Q: What are some of the things one needs to plan for in retirement?

A: We need to make two different planning assumptions: What would happen to us, financially, if we live to a ripe old age? What would happen to others, financially, if we died prematurely? None of us particularly likes to consider these possibilities, but they are very real.

Q: What are the major sources of retirement income?

A: Typical sources in the United States are Social Security, Company-sponsored retirement plans, Income from other employment obtained after retirement, Charity, Income from savings and investments. Much uncertainty exists with government and company-sponsored plans, particularly if you are trying to plan over 10 or more years. The problem with these plans is that they are based on what the government or your company can afford, not on what you will need. Other employment after retirement may work in the short run, but not in the long run. Charity, of course, is not a viable option. The single, best option is to put funds away that are independent of government or company-sponsored pension programs.

In addition, many companies have savings plans for retirement that will augment employees contributions. For example, if you put $1 in, the company will add $.25 or $.50. It's like a 25 or 50 percent instant return.

Q: What about making investments with high rates of returns?

A: For most of us, it is better to protect what we already have than trying to make spectacular gains. In making any investment, it is best to ask these three questions.

What is the most I stand to lose?

What is the most I stand to gain?

Is the risk worth the reward?

Most people skip the first question.

Q: Please discuss risk.

A: Every investment has at least two types of risk. A certificate of deposit has purchasing power risk and interest rate risk. Purchasing power risk means that the principal and interest may not keep up with inflation and taxes. Interest rate risk means that if interest rates are rising, and you are locked into a lower rate, you will not earn as much as you could. Many people take too much of the wrong types of risk and not enough of the right types of risk. A good mutual fund with a consistent track record minimizes risk of loss and helps increase earnings potential.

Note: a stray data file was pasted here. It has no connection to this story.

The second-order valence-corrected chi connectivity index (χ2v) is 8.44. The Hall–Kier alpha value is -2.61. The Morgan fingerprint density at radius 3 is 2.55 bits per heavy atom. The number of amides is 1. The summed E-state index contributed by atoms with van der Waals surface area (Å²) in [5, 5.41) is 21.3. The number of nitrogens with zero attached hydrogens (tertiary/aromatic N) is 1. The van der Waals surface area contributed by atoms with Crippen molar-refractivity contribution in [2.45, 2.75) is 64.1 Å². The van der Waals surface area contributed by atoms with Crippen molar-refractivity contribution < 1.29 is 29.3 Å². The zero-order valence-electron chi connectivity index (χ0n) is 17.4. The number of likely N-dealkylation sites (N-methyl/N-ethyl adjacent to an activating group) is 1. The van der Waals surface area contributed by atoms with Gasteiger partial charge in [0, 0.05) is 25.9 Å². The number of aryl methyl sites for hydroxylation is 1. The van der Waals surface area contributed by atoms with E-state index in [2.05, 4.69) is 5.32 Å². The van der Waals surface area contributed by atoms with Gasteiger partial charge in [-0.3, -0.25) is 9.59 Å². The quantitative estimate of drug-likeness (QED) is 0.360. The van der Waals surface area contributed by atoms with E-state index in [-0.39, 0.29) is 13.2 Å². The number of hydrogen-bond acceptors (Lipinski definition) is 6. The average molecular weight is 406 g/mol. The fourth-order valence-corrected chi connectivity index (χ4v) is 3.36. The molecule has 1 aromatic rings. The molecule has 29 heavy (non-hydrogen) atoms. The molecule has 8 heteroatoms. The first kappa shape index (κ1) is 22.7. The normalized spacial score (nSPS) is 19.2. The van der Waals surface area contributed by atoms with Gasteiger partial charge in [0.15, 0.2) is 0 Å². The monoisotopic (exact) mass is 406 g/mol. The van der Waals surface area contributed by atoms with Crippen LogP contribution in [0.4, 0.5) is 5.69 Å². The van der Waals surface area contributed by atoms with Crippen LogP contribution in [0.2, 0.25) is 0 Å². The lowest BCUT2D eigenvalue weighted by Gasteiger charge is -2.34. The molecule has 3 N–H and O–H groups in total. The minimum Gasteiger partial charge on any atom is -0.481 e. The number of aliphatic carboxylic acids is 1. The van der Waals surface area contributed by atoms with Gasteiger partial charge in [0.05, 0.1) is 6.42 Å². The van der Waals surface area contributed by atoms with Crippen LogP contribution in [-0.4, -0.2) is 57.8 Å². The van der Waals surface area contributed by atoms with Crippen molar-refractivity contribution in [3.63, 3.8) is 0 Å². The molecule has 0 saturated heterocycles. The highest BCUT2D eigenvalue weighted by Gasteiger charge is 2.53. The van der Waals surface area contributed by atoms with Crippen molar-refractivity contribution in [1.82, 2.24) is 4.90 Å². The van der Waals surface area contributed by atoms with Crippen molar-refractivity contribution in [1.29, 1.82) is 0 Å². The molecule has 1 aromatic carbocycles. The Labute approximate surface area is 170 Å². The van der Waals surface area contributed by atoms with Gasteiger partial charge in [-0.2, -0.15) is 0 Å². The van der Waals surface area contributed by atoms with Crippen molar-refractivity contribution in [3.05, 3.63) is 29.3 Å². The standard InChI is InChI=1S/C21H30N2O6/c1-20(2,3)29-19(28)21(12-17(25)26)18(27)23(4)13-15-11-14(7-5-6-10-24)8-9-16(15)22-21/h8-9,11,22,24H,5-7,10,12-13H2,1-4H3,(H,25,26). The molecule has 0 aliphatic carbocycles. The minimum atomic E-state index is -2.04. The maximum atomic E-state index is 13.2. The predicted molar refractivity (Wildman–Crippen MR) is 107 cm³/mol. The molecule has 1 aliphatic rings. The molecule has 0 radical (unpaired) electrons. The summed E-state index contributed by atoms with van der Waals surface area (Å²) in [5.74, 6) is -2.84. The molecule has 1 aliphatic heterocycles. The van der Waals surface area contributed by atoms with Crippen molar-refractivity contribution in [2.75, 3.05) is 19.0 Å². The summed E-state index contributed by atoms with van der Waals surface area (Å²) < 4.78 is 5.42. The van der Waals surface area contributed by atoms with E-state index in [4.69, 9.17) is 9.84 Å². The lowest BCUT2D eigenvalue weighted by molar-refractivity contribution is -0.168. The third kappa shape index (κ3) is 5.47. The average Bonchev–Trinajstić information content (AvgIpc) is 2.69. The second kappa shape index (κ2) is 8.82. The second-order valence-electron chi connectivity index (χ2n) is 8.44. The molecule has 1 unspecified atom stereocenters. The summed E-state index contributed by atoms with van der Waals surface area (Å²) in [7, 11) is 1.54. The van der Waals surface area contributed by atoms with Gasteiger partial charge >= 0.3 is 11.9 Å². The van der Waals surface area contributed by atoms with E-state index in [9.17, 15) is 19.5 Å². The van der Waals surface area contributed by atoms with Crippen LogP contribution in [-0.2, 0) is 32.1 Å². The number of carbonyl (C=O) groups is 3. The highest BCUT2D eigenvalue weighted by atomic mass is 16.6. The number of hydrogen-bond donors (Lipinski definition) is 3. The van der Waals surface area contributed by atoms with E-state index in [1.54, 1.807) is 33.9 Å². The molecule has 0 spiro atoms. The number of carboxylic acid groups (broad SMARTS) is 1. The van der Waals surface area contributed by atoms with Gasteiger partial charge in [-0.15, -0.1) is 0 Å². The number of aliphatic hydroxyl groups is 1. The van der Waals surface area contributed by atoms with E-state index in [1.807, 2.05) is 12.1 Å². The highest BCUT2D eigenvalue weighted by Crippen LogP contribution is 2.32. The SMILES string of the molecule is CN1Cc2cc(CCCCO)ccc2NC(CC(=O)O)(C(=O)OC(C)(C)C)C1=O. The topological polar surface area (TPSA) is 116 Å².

Another best-kept financial planning secret is that if you can get 3 percent more on an investment, in 25 years you will have twice as much money without twice as much risk.

Q: What about loans to family members?

A: As a general rule, beware of co-signing loans and making loans to family members. This may jeopardize assets and, more importantly, damage family relationships.

Q: What about debt after retirement? Does it ever make sense for a retired person to borrow money?

A: As a general rule, you want to be debt-free as soon as possible in your life. This certainly applies to retirement. It is difficult for me to think of a good reason to borrow after retirement. The bad news about borrowing is you have to pay it back. Some borrowing before retirement is appropriate, however. For most people, purchasing a home represents a worthwhile purchase and a productive use of debt. Non-productive debt, however, is buying an asset that quickly depreciates, such as a brand-new car every year. Also, never borrow to invest.

Q: What is the best investment to make?

A: Believe it or not, for individuals with personal debt, getting rid of that personal debt is one of the smartest moves they can make. Why? Because it has one of the highest financial payoffs.

Credit card debt is a good example. If you are paying on a credit card with a 19.8 percent interest rate, you would have to earn 27.5 percent on an investment, before taxes, to pay off that credit card interest.

Q: Are wills and trusts necessary?

A: A will is one of the most important legal documents you will ever sign. If you die early in life, it designates who will raise your children to maturity and who will manage and distribute all of the assets you will have managed to acquire. A trust allows you to make distributions over time. Because these documents are so important, I would not attempt to do it myself. Also a living will or a health-care power of attorney is also important.